Grumbach said he views Paris as having four runway showcases per year, which each house uses as it sees fit. “Look at Christian Lacroix,” he said. “He kept his couture slot and decided ready-to-wear doesn’t need a show.”
Grumbach said he considers Yamamoto’s controversial decision last year to start showing his top rtw line three months earlier than everyone to be a wrong one. The show is not on the Chambre’s official couture calendar, which is why Yamamoto will show off-schedule on Sunday. “Yohji is a fabulous designer and it’s a creative collection. It’s not the right season. There’s no reason to show innovation so early,” he said. “But it’s still another reason to come to Paris for couture, even if the way it’s done is irregular. You can’t come to Paris only twice a year.”

To be sure, the number of official couture houses participating in the week is shrinking, with the retirement of Yves Saint Laurent and the shuttering of his atelier. Louis Feraud recently suspended couture activity, and Balmain is skipping this couture week while it hunts for a new designer.

But next week’s calendar offers Italian couture newcomers Grimaldi Giardina, sponsored by Ungaro, along with a host of off-calendar shows by budding couturiers. “Each season, there are new names and it creates excitement,” Grumbach said. “Even if some clients don’t come, it won’t change the destiny of the industry.”

Only a few months ago, worries abounded about poor couture attendance, given the aftermath of the Iraqi conflict, anti-French sentiments in the U.S., the outbreak of SARS in Asia, a surging euro and other economic woes.

But interviewed last week, house presidents and couture directors said they have no fears, downplaying the impact of all those factors and forecasting attendance by anywhere from 100 to 400 clients next week.

“Our clients have no fear of traveling. They have private jets,” said Dior’s Toledano, chuckling.

And even if clients don’t come to Paris, the couture may come to them.

“We have had tremendous demand internationally to see our couture collections and have therefore been traveling with them,” said Emanuel Ungaro. “Couture is a concept that we are keen to take to people who would not usually be exposed to it, but who enjoy and celebrate glamour. We are actively opening up new markets in America and Asia and have plans for the fall to show in Dubai, Kazakhstan, and Los Angeles. We are taking our couture collections to a minimum of two new countries a year.”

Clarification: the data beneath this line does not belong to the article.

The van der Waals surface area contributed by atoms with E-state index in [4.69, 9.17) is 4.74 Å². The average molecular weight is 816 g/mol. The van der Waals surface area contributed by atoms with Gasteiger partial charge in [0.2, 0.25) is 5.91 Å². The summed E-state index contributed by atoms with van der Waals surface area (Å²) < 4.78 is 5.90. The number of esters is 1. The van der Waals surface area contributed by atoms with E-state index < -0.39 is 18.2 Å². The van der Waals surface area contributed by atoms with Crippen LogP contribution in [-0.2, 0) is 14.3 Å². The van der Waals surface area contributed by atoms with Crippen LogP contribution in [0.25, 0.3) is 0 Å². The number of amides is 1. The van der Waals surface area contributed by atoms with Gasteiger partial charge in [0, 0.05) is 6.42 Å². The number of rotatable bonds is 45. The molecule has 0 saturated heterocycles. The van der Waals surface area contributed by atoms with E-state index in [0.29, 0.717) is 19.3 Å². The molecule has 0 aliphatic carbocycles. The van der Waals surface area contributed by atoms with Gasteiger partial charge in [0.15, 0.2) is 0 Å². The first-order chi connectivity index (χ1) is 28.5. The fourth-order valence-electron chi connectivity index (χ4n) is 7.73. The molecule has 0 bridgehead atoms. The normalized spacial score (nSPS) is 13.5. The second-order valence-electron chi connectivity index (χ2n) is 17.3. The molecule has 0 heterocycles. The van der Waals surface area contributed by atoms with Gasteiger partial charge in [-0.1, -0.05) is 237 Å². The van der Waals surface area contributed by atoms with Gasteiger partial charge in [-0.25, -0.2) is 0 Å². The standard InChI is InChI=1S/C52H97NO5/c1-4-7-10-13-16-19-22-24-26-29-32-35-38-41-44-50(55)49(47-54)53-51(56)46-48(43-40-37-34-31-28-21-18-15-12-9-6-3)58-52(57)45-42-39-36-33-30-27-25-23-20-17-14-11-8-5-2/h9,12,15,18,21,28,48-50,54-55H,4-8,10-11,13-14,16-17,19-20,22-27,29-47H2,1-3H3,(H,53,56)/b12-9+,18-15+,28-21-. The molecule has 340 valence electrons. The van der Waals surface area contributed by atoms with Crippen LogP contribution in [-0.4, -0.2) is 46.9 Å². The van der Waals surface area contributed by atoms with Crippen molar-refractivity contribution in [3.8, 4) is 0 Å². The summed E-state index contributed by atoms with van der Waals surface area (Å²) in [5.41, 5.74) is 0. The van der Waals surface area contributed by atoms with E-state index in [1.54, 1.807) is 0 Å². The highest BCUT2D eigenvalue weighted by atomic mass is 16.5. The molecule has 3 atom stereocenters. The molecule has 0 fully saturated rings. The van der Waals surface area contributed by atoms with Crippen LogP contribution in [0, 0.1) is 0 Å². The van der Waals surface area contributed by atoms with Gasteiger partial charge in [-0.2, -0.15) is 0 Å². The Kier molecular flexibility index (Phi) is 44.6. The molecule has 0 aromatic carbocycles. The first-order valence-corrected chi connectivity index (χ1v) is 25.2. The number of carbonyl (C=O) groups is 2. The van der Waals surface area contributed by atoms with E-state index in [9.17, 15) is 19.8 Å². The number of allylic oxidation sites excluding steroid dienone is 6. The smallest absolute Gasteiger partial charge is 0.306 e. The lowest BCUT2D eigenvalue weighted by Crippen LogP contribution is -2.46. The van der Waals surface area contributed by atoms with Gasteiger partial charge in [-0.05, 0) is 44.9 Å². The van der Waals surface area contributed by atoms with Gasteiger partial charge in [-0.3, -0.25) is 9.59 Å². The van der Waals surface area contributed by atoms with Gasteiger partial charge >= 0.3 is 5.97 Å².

Still, for true couture fans, there’s very little that could prevent them from going to Paris.

“Yes, I will be coming,” said Suzanne Saperstein, one of the world’s biggest couture clients. “I’ll be at Givenchy, Dior, Jean Paul Gaultier, Scherrer, Lacroix and Chanel.”

A devout Francophile — who’s even getting a Legion of Honor in November along with her husband David for their support of French culture and preservation of antiquities — Saperstein said she tries “not to mix politics and fashion.” Others agreed.

“It’s not like I would hold Jean Paul Gaultier responsible for any difficulties between our two countries,” said Carson Thrash. “That would not be fair.”

“At the end of the day, America needs France and France needs America,” added Lynn Wyatt, who will not attend couture shows because she is planning her annual party in the south of France. Instead, she said she would visit houses in September “at my leisure and make my selections.”

The fact that couture will cost more for American clients at current exchange doesn’t rate as a concern either — at least according to the couture houses. While the houses are notoriously loathe to talk about prices, it is believed couture suits from a major house start at about $20,000, with elaborate special occasion dresses running easily into six figures. At those prices, what’s a few thousand dollars extra?

“Rich people don’t mind about the dollar and the euro,” said Chanel’s Montenay. “When you’re spending that kind of money on a suit, 10 percent doesn’t matter.”